The Story of Deliverance Dane

“For a godly people, he reflected,

his neighbors surely take their interest in one another’s sins” (52).

Deliverance’s story, and I believe the Salem Witch Trials in general, as per Katherine Howe’s novel The Physick Book of Deliverance Dane, take root in the nosey neighbour.  Everything about Deliverance’s story creates sheer discomfort and anger at the point to which paranoia will lead people.  This tale helps those of us who are weary of neighbours who want too many details about our lives feel vindicated for our slight cold shoulder and not-all-too-inviting attitude.  (Friendly chat about the weather – yes, sharing inner-most dreams – no).

Upon reading Howe’s novel, it is clear that women were put to death because of the fear of the mob.  Accusing and killing these women assauged those fears, but left a tremendous legacy.  Howe humanizes the women accused of witchcraft through Deliverance Dane.  She is no-nonsense, fearless about using her gifts, and a good, Christian woman.  Her neighbours rushed to her for help with ailments.  Those same people turned on her in an instant when it meant saving themselves.

It is when she says good-bye to her daughter, Mercy Dane, that the injustice of the accusors is accutely felt.  Howe adeptly brings to life the trials and all of the feelings of those involved in the trials.  It is an intimate look at a very dark moment in American history.  I learned so much about a fascinating subject without opening a textbook.  It was great.

Howe builds towards the climax with all sorts of stories about Deliverance’s descendants as Connie Goodwin hunts for Deliverance’s lost book of spells and potions veiled as recipes.  Each story is so intriguing that I would be perturbed whenever I had to return to Connie’s story.

It is so very difficult for us to imagine a world where witches actually exist.  We believe that they do not, they live in the same dimension as the Easter Bunny and the Toothfairy.  Howe’s Postscript assures us that the fear in 1692 Salem was very real.  There are all sorts of political and economic explanations for the panic; nonetheless, to the people of that time and place, witchcraft was a fact.  Howe adds a twist:  what if they were real?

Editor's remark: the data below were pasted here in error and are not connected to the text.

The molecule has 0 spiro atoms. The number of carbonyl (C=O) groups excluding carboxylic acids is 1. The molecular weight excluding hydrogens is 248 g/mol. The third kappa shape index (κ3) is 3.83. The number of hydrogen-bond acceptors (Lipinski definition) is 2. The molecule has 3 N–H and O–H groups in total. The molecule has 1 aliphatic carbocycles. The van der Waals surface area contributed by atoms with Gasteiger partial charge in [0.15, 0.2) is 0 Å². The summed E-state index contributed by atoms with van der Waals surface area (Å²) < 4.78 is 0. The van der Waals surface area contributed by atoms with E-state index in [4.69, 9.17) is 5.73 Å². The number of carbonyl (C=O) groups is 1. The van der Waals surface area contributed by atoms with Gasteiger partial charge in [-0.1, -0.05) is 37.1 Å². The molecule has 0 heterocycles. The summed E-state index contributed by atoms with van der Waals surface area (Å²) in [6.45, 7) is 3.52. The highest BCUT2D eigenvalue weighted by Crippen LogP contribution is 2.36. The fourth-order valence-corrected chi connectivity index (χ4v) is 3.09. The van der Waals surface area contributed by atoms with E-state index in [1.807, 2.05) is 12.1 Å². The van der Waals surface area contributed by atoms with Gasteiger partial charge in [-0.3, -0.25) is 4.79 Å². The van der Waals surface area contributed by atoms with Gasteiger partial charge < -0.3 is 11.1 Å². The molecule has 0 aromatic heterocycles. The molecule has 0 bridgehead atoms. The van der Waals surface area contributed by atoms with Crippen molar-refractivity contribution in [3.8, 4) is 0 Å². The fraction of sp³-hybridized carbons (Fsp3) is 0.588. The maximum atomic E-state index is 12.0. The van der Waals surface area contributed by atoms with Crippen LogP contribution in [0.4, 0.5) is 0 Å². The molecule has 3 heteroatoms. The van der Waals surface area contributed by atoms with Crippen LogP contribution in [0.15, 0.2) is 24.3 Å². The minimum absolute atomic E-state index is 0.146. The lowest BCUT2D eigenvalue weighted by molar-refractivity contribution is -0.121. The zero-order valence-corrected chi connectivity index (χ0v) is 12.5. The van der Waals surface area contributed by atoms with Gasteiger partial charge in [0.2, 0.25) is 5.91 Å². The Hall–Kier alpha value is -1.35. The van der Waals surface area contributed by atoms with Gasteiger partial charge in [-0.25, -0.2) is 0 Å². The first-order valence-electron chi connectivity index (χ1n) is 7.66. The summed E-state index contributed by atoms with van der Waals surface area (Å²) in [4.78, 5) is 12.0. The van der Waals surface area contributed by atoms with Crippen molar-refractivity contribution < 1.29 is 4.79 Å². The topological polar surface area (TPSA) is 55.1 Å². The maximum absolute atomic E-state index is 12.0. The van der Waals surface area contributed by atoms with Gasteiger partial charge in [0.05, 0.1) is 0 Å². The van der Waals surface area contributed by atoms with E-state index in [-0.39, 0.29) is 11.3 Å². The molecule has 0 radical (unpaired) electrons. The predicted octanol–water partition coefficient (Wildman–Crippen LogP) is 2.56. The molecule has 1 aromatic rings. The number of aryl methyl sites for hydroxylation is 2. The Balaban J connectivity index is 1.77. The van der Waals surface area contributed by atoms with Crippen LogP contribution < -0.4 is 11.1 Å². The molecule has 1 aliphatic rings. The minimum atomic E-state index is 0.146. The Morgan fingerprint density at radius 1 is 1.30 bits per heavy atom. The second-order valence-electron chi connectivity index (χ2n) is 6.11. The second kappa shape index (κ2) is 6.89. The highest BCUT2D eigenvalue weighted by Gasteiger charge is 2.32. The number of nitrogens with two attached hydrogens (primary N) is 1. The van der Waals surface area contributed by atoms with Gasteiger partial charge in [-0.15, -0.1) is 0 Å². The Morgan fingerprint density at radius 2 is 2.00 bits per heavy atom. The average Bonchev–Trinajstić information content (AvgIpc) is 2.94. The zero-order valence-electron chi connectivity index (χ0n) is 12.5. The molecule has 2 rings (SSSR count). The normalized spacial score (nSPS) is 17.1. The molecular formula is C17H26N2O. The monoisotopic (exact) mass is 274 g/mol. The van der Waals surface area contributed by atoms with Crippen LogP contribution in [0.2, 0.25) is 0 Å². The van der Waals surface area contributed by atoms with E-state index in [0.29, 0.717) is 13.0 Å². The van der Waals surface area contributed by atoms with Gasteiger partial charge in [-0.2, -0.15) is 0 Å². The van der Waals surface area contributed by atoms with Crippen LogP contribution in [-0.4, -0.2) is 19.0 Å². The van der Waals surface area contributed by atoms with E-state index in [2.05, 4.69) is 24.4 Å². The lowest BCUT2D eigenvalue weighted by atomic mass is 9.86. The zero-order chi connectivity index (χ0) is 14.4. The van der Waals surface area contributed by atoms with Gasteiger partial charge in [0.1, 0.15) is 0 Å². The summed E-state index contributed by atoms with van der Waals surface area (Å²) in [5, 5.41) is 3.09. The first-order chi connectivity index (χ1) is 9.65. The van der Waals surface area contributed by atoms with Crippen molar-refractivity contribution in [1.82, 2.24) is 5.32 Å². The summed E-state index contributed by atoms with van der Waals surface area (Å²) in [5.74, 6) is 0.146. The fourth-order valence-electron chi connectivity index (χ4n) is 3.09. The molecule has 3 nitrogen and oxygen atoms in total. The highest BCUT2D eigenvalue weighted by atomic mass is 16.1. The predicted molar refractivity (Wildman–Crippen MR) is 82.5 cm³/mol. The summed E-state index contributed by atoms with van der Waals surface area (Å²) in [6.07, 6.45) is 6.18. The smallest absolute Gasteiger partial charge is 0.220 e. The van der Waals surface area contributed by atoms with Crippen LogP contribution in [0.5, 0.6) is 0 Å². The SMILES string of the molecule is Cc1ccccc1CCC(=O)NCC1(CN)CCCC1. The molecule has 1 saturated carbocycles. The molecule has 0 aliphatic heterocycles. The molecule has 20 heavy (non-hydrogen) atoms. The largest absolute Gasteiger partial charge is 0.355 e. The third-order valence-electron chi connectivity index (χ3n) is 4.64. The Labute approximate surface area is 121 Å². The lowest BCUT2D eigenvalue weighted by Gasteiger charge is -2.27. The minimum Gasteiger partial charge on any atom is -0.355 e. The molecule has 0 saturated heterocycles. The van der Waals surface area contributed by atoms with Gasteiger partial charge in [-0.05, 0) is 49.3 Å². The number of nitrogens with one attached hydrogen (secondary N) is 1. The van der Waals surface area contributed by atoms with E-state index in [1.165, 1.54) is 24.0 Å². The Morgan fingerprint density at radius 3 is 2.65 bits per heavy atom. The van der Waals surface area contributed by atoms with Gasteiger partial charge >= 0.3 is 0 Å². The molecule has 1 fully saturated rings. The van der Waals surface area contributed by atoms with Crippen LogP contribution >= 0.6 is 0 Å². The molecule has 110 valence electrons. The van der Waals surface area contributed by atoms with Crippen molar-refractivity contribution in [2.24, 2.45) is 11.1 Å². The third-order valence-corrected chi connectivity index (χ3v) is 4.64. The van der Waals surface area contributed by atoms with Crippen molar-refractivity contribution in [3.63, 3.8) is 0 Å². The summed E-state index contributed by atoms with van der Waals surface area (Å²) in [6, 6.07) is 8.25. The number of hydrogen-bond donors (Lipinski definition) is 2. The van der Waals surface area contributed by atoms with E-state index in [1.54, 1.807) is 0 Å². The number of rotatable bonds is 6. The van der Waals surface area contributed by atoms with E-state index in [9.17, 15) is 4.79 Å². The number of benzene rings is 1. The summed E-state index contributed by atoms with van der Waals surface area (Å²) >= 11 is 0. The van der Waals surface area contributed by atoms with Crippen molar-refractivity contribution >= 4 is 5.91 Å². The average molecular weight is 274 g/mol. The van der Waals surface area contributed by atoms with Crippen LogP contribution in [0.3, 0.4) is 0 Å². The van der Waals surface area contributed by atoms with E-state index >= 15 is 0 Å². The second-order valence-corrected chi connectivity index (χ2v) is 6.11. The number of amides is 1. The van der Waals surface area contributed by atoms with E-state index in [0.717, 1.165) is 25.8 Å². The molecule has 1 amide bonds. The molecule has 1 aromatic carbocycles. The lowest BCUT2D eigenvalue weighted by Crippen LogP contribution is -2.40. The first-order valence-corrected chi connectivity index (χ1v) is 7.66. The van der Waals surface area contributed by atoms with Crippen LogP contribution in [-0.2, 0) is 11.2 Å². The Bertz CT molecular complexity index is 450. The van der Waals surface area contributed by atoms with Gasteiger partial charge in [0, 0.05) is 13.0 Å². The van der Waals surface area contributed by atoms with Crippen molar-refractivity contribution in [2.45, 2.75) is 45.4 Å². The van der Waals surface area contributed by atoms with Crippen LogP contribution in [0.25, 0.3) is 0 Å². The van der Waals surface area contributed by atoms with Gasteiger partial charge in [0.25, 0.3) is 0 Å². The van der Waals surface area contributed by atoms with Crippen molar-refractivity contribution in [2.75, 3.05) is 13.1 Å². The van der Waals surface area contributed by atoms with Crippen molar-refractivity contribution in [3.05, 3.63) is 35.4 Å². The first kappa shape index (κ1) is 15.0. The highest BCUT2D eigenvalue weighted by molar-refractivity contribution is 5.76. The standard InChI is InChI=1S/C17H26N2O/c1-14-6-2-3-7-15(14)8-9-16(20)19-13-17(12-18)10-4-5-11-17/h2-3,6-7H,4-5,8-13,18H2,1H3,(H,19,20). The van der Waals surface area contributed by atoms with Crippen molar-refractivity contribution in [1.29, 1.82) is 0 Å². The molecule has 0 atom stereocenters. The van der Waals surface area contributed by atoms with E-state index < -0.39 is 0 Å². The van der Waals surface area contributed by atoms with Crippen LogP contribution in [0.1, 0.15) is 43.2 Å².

Howe adds a touch of fantasy to her plot by incorporating real witches, real witchcraft and showing that perhaps, they were far better people than those persecuting them.  Or, at the very least, they were grossly misunderstood.

Ultimately, I enjoyed Katherine Howe’s novel as a first exposure to historical fiction.  It is not a genre I am anxious to jump into again, but one that I will not avoid.  Not at all.

If you read Katherine Howe’s The Physick Book of Deliverance Dane, what did you think?

7 thoughts on “The Story of Deliverance Dane

  1. I enjoyed this book very much! You’re spot on with your points. Howe did a remarkable job with the story and made it so real. Growing up in Boston (and having gone to Salem on more than one occasion…field trips, anyone?) I am fairly familiar with the Salem Witch Trials (doesn’t everyone have to read The Crucible in school anyway?) Historical fiction is also one of my favorite genres, so I was pulled in by that.


    1. Thanks for your comments. You’re about this book being reminiscent of The Crucible. I don’t know much about historical fiction and would love to hear recommendations.


      1. Are there certain locations you tend to be more interested in? US, Europe, etc.? I tend like European historical fiction more than American for whatever reason. There’s an incredible book called Madame Tussaud: A Novel of the French Revolution by Michelle Moran. It’s told from the point of view of Madame Tussaud (you know, the wax museums?) A lot of the characters are real people from history. I thoroughly enjoyed it!
        Here’s the goodreads link:


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